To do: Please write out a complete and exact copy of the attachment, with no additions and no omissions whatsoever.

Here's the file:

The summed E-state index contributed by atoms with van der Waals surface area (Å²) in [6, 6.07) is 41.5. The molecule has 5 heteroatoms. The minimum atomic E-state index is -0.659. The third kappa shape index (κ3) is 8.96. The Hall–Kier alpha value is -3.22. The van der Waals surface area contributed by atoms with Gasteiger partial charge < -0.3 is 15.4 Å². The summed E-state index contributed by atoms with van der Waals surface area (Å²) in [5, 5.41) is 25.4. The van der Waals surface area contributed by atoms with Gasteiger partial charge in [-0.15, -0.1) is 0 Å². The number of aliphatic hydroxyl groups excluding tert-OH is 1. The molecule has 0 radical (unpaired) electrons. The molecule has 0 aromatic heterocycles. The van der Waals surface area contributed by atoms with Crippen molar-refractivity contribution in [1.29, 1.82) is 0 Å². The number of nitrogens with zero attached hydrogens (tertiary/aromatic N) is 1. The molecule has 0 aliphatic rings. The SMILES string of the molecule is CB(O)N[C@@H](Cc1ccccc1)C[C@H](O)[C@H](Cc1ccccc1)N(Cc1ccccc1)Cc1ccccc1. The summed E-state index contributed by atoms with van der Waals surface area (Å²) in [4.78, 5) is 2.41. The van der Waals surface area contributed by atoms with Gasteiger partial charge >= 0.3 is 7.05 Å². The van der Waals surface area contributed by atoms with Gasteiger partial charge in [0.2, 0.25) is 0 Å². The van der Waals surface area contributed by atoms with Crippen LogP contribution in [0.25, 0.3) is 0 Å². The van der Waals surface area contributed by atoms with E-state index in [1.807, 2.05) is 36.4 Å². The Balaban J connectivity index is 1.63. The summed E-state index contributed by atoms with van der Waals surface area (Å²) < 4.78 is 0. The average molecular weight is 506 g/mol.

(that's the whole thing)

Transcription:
The summed E-state index contributed by atoms with van der Waals surface area (Å²) in [6, 6.07) is 41.5. The molecule has 5 heteroatoms. The minimum atomic E-state index is -0.659. The third kappa shape index (κ3) is 8.96. The Hall–Kier alpha value is -3.22. The van der Waals surface area contributed by atoms with Gasteiger partial charge < -0.3 is 15.4 Å². The summed E-state index contributed by atoms with van der Waals surface area (Å²) in [5, 5.41) is 25.4. The van der Waals surface area contributed by atoms with Gasteiger partial charge in [-0.15, -0.1) is 0 Å². The number of aliphatic hydroxyl groups excluding tert-OH is 1. The molecule has 0 radical (unpaired) electrons. The molecule has 0 aromatic heterocycles. The van der Waals surface area contributed by atoms with Crippen molar-refractivity contribution in [1.29, 1.82) is 0 Å². The number of nitrogens with zero attached hydrogens (tertiary/aromatic N) is 1. The molecule has 0 aliphatic rings. The SMILES string of the molecule is CB(O)N[C@@H](Cc1ccccc1)C[C@H](O)[C@H](Cc1ccccc1)N(Cc1ccccc1)Cc1ccccc1. The summed E-state index contributed by atoms with van der Waals surface area (Å²) in [4.78, 5) is 2.41. The van der Waals surface area contributed by atoms with Gasteiger partial charge >= 0.3 is 7.05 Å². The van der Waals surface area contributed by atoms with Gasteiger partial charge in [0.2, 0.25) is 0 Å². The van der Waals surface area contributed by atoms with Crippen LogP contribution in [0.25, 0.3) is 0 Å². The van der Waals surface area contributed by atoms with E-state index in [1.807, 2.05) is 36.4 Å². The Balaban J connectivity index is 1.63. The summed E-state index contributed by atoms with van der Waals surface area (Å²) < 4.78 is 0. The average molecular weight is 506 g/mol.